The Prince and the Pauper Questions and Answers
by Mark Twain

The Prince and the Pauper book cover
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What are the moral lessons of Mark Twain's The Prince and the Pauper?

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Jonathan Beutlich, M.A. eNotes educator | Certified Educator

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I think different readers will see different moral lessons from Mark Twain's The Prince and the PauperVarious readers will see different lessons because of individual backgrounds, but I do believe the book portrays some universal morals to readers.

One moral lesson of the book is not to make initial snap judgments about people based on rudimentary, surface-level knowledge. The phrase "don't judge a book by its cover" is a good synopsis for this concept. Both Tom and Edward believe the other boy is a certain way and has certain advantages, but after they switch places, both boys realize their initial notions were incorrect. This kind of moral lesson shouldn't only be applied to socioeconomic status, either. It could be applied to religions, ethnicities, and political affiliations.

Another moral lesson found in the book is the same moral lesson Spiderman's uncle teaches him. Peter Parker's uncle famously told Peter Parker, "With great power comes great responsibility." That's exactly what Edward learns over the course of the novel. Between Edward and Tom, Edward is the more dynamic character because he changes from being rude, obnoxious, and selfish into being much more selfless and humble. Once he finally gets his original place back, he uses his power for good instead of selfish gain.

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Lynnette Wofford eNotes educator | Certified Educator

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Mark Twain himself would probably have been quite uncomfortable about the notion of drawing simplistic moral lessons from the story. In certain ways, this work satirizes concepts of both the inherent nobility of the poor and of the rich, and avoids sentimentalizing both class and childhood. Instead, both young boys, like Huck Finn and Tom Sawyer, are a mix of good and bad, acting out of both kindness and self-interest.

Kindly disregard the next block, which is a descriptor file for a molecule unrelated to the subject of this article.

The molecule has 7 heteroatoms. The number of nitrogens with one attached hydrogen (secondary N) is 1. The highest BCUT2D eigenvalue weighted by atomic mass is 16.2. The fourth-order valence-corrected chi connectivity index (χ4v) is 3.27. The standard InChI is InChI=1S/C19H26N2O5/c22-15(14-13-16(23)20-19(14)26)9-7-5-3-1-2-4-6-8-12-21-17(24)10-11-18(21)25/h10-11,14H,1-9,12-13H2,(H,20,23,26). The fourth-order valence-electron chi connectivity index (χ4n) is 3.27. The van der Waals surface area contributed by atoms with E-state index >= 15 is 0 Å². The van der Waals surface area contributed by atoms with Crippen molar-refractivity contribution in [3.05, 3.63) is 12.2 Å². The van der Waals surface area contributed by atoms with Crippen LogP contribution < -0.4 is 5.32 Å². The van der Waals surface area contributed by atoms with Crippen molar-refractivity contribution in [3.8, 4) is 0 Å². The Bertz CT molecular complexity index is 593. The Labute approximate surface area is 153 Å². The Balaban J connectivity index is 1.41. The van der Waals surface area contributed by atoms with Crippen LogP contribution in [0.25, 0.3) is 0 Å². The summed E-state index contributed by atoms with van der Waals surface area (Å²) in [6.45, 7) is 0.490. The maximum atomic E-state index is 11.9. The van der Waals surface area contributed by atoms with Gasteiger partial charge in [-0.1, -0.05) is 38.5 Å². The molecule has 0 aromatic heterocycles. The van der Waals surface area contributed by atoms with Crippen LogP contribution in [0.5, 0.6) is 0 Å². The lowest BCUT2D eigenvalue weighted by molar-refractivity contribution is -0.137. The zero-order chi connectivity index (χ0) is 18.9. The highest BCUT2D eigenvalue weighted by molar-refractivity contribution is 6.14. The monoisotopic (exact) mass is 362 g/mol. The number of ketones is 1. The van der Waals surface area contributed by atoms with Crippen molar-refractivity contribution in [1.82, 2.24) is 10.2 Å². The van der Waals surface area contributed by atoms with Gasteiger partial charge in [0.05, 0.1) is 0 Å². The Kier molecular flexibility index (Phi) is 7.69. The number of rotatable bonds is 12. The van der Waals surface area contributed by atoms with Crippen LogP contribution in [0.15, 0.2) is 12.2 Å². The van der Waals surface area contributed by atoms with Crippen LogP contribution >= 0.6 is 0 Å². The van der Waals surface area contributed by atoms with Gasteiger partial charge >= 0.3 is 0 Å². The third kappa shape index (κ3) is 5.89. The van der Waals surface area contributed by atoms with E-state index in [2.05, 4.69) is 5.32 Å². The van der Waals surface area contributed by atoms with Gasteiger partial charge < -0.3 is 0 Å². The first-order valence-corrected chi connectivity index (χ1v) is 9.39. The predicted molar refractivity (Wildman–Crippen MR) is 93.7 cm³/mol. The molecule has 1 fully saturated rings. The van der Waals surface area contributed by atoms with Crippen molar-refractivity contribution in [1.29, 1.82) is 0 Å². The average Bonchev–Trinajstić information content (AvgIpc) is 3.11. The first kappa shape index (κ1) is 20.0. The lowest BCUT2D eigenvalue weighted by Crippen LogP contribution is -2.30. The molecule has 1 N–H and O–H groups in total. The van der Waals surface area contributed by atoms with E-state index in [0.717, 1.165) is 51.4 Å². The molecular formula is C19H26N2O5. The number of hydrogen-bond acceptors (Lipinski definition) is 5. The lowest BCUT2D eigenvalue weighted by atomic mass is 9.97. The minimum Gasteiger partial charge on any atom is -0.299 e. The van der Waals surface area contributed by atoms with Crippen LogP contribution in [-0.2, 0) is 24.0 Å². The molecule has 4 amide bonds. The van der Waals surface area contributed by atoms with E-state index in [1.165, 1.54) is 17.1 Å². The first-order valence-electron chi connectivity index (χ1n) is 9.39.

One point the book does make is that much of how people regard us depends on our situation in life; Twain is frankly egalitarian in his social vision, deflating the notion of the superiority of the British aristocracy. 

Another major moral theme is one we see in the coming of age of Edward, who as he matures, sees that being a king is not just a matter of having power and privilege but also of assuming responsibilities and obligations. 

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Lorna Stowers eNotes educator | Certified Educator

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Mark Twain's The Prince and The Pauper tells a story of Edward (Eddie) Tudor and Tom Canty. During the story, the boys trade clothes in order to escape from their own lives. Each boy learns an important lesson during his life as another person.

There are multiple lessons (or morals) which can be learned by reading the novel. First, one must never judge a book by its cover. Each boy has his own thoughts about who the other is. By walking in the shoes of the other, each learn that their life is not what they made it out to be.

Another moral lesson of the novel speaks to is to never abuse one's power. Since the novel possesses one point of view from the elite, the novel illustrates that power should never be abused.

One last moral of the novel illustrates the fact that there are both good and bad in everyone's life. "We" must accept our lives for what they are and make the most of them. "We" cannot allow our coveting of another to rule life.

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